Help Spread The Word!

If you like our book review site, please recommend it to others. If you would like to join our reviewing community send me an email under the Ron Simpson profile. Thanks.

Thursday, April 5, 2007

We the People: A Story of Internment in America by Mary Tsukamoto and Elizabeth Pinkerton

Many of us haven't even heard of the Japanese Internment in the United States during the second world war. It is a very important part of history if we are to learn from our mistakes.

I grew up in Elk Grove, California, and the Japanese Internment during World War II hit hard in that area. Is is a suburb just south of Sacramento. The area was full of Japanese farmers with strawberry fields, most were American Citizens, and a good number were 2nd and 3rd generation. Upon the bombing of Pearl harbor they were systematically rounded up and sent to live in camps around the country. Their lands and possessions were lost unless they had a neighbor (non-Asian of course) who would handle their affairs during their internment. Although the condition of these camps was better than what the Jews were forced to endure during the same time frame, it was still a tragedy.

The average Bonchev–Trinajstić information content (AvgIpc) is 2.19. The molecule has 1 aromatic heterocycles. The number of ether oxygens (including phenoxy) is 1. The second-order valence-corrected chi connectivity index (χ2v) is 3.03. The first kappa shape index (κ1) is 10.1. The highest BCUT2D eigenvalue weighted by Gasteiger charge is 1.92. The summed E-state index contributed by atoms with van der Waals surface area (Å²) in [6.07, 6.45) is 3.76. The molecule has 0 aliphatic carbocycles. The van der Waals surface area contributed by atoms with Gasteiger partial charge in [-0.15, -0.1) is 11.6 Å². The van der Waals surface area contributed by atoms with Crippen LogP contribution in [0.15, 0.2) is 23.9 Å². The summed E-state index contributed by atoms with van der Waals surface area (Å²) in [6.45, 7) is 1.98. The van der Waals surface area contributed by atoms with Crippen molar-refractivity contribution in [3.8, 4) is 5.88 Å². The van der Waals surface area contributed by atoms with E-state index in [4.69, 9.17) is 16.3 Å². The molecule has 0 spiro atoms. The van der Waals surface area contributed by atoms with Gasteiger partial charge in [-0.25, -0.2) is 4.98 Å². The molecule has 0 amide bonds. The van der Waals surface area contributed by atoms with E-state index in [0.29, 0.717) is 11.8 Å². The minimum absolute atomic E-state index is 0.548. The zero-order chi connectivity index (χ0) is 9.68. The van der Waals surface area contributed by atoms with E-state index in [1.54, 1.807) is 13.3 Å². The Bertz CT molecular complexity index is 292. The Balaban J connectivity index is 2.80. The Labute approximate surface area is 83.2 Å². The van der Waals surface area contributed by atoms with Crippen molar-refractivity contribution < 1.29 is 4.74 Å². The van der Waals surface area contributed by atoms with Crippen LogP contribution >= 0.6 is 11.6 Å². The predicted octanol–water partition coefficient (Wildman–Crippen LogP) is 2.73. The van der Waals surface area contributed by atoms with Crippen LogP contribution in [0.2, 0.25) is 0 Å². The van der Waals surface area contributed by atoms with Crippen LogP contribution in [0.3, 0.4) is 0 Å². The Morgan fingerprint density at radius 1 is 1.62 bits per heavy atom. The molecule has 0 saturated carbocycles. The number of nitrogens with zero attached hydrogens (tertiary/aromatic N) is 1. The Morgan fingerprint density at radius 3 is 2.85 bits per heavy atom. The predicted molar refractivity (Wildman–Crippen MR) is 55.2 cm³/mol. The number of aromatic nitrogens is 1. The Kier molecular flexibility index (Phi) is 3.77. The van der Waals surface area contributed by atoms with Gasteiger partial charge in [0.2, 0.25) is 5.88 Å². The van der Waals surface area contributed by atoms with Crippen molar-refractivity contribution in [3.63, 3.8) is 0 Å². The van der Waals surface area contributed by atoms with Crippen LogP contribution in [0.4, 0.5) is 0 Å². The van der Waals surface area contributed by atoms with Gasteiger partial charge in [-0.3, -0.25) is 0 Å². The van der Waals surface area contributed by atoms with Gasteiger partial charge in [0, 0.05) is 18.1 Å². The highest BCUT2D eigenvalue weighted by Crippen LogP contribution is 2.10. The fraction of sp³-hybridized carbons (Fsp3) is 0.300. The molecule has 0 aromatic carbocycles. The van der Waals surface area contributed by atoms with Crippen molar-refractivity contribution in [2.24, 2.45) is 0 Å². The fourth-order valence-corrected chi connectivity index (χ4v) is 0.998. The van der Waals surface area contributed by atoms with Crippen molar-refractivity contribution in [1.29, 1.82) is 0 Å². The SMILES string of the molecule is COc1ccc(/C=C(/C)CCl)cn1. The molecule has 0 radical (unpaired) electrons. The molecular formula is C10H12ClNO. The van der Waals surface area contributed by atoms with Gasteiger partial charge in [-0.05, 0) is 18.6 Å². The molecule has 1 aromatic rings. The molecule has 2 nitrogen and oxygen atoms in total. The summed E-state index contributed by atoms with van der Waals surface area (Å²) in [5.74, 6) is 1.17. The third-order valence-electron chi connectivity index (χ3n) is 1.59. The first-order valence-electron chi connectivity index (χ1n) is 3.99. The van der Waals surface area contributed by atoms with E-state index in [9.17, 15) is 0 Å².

The author of this novel recants the hardships her family and friends faced during this time, and the out come of our government's actions. She speaks from first hand knowledge, and does a remarkable job of retelling a portion of history that many would have liked to have seen swept under the rug. I was amazed not only by the way the author presented the story, but that I didn't feel any resentment presenting itself in the re-telling. This attests to her skills as a writer as there are not many who can write a novel on a part of history that was not only sad, but that we were also personally involved in without showing a great deal of resentment towards the wrongs we endured.

No comments: